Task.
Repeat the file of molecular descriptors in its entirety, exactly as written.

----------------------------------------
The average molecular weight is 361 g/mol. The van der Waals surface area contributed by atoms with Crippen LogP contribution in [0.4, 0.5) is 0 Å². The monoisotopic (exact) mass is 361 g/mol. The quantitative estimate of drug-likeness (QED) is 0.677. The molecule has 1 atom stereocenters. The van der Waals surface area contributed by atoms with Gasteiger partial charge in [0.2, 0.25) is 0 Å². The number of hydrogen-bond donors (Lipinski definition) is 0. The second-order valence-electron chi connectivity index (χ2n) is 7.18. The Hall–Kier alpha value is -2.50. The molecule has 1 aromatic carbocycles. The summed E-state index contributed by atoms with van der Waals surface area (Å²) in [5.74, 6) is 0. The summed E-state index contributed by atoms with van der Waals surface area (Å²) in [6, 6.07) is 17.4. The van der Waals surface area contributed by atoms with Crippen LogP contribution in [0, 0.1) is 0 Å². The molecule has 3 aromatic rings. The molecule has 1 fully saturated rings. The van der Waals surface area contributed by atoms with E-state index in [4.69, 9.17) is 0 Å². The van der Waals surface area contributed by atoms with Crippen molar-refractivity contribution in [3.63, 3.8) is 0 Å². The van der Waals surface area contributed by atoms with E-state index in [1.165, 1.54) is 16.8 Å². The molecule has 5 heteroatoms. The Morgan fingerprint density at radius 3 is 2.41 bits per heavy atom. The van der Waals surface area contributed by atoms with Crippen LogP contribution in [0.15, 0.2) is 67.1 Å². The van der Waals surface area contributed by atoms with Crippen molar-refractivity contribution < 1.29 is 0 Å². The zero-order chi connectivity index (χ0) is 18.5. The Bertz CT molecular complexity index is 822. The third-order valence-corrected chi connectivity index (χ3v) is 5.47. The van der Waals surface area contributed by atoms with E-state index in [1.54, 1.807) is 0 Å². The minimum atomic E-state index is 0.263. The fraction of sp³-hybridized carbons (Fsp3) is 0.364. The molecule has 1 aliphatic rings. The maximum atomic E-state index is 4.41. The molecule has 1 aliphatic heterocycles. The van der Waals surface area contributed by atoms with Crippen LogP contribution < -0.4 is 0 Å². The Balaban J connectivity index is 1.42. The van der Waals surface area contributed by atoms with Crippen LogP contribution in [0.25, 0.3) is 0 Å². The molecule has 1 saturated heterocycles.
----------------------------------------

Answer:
The average molecular weight is 361 g/mol. The van der Waals surface area contributed by atoms with Crippen LogP contribution in [0.4, 0.5) is 0 Å². The monoisotopic (exact) mass is 361 g/mol. The quantitative estimate of drug-likeness (QED) is 0.677. The molecule has 1 atom stereocenters. The van der Waals surface area contributed by atoms with Gasteiger partial charge in [0.2, 0.25) is 0 Å². The number of hydrogen-bond donors (Lipinski definition) is 0. The second-order valence-electron chi connectivity index (χ2n) is 7.18. The Hall–Kier alpha value is -2.50. The molecule has 1 aromatic carbocycles. The summed E-state index contributed by atoms with van der Waals surface area (Å²) in [5.74, 6) is 0. The summed E-state index contributed by atoms with van der Waals surface area (Å²) in [6, 6.07) is 17.4. The van der Waals surface area contributed by atoms with Crippen LogP contribution in [0, 0.1) is 0 Å². The molecule has 3 aromatic rings. The molecule has 1 fully saturated rings. The van der Waals surface area contributed by atoms with E-state index in [4.69, 9.17) is 0 Å². The van der Waals surface area contributed by atoms with Crippen molar-refractivity contribution in [3.63, 3.8) is 0 Å². The van der Waals surface area contributed by atoms with E-state index in [1.165, 1.54) is 16.8 Å². The molecule has 5 heteroatoms. The Morgan fingerprint density at radius 3 is 2.41 bits per heavy atom. The van der Waals surface area contributed by atoms with Crippen LogP contribution in [0.15, 0.2) is 67.1 Å². The van der Waals surface area contributed by atoms with Crippen molar-refractivity contribution < 1.29 is 0 Å². The zero-order chi connectivity index (χ0) is 18.5. The Bertz CT molecular complexity index is 822. The third-order valence-corrected chi connectivity index (χ3v) is 5.47. The van der Waals surface area contributed by atoms with E-state index in [1.54, 1.807) is 0 Å². The minimum atomic E-state index is 0.263. The fraction of sp³-hybridized carbons (Fsp3) is 0.364. The molecule has 1 aliphatic rings. The maximum atomic E-state index is 4.41. The molecule has 1 aliphatic heterocycles. The van der Waals surface area contributed by atoms with Crippen LogP contribution < -0.4 is 0 Å². The Balaban J connectivity index is 1.42. The van der Waals surface area contributed by atoms with Crippen LogP contribution in [0.25, 0.3) is 0 Å². The molecule has 1 saturated heterocycles.